important functions of proteins > catalysts
(substance that enhances the rate of chemical
reaction but is not permanently altered by the
enzyme contains a unique, intricately shaped binding
surface called an active site.
> a small cleft on a large protein where substrates
bind to
Active site also takes part in catalysis –side chains
of aa line with active site
•Enzymes work by the Key Lock Model (1890)
•Each enzyme binds to a single type of substrate
> both have complementary structure
•substrate overall shape and charge distribution allow it to
enter and interact with the enzymes active site.
E + S > ES > E+ P
Another model by which enzymes work is the INDUCED
- the substrate does not fit the into the active site, but
binding of the substrate induces a conformational:
change in the enzyme that causes the active site to fit
around the substrate in a lock and key manner
• Some enzymes require non-protein components
for their activities.
• Cofactors- may be ions, such as Mg2+ or Zn2+
or complex organic molecules, referred to as
• A protein component of an enzyme lacking
essential co-factor is called an apoenzyme.
Intact enzymes with their bound co-factor
are refereed to as holoenzymes
The six major enzyme categories are
1. Oxidoreductases -catalyses oxidation-reduction
A– + B → A + B–
2. Transferases – catalyses
reactions that involve the transfer
of groups from one molecule to
another. E.g. of such groups include
amino, carboxyl methyl etc..
A–X + B → A + B–X
3. Hydrolases- catalyze reactions in which the cleavage of bonds
is accomplished by adding water. E.g. esterases,
phosphatases and peptidases
A–B + H2O → A–OH + B–H
4. Lyases- catalyse reactions
in which groups (e.g. H2O,
CO2 and NH3) are
removed to form a double
bond or are added to a
double bond. E.g.
5. Isomerases- heterogeneous
group of enzymes that
catalyze intramolecular
6. Ligases- catalyzes bond
formation b/w two substrate
molecules. Energy for these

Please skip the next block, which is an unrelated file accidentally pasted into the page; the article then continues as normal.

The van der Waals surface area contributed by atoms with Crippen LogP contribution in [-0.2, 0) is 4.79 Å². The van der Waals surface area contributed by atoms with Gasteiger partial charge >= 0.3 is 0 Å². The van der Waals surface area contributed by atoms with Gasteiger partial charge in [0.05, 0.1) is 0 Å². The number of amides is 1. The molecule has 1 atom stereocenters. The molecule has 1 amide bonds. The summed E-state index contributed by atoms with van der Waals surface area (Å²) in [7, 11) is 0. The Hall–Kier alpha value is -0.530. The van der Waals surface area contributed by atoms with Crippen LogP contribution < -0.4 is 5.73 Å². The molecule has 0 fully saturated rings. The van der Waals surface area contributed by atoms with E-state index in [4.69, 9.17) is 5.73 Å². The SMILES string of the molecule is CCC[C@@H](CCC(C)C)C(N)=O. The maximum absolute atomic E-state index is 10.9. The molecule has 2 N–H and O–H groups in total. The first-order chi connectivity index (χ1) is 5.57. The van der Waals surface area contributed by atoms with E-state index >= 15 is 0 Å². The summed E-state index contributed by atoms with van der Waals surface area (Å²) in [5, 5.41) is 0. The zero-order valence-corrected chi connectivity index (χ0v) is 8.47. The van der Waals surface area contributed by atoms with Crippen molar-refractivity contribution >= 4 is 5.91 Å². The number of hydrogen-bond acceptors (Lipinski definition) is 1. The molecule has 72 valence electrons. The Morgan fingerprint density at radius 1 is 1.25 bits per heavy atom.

reactions is always supplied by ATP
Enzyme Activity
The properties of enzymes related to their
tertiary structure.The effects of change in
temperature,pH,substrate concentration,and
competitive and non-competitive inhibition on the
rate of enzyme action
• Enzymes are ORGANIC
anything that speeds up a
chemical reaction that is
occurring slowly.
How does a catalyst work?
• The explanation of what
happens lies in the fact that
most chemical reactions that
(exothermic reactions) require
an INPUT of some energy to
get them going. The initial
input of energy is called the
Enzyme catalyzed reactions occur in two phases:
Where k+1, k-1 and
k+2 are the respective
rate constants which
quantifies the speed
of a chemical reaction
Substrate binds to active site of Enzyme; an intermediate ES forms.
During the transition state (intermediate between S and P) S forms P.
After brief time product leaves enzyme .
The ES complex is stabilized in the transition state by non-covalent
interactions between substrate the the aa inthe active site.glove around
a hand.
Properties of Enzymes relating to their
tertiary structure.
• The activity of enzymes is strongly
affected by changes in pH and
temperature. Each enzyme works best
at a certain pH and temperature,its
activity decreasing at values above and
below that point. This is because of the
importance of tertiary structure (i.e.
shape) in enzyme function and forces,
e.g., ionic interactions and hydrogen
bonds, in determining that shape.
The effects of change in temperature.
Temperature: enzymes work best at an optimum temperature.
Below this, an increase in temperature provides more kinetic
energy to the molecules involved. The numbers of collisions
between enzyme and substrate will increase so the rate will
Above the optimum temperature, and the enzymes are
denatured. Bonds holding the structure together will be
broken and the active site loses its shape and will no longer
The effect of change in pH.
• pH: as with temperature, enzymes have an optimum
pH. If the pH changes much from the optimum, the
chemical nature of the amino acids can change.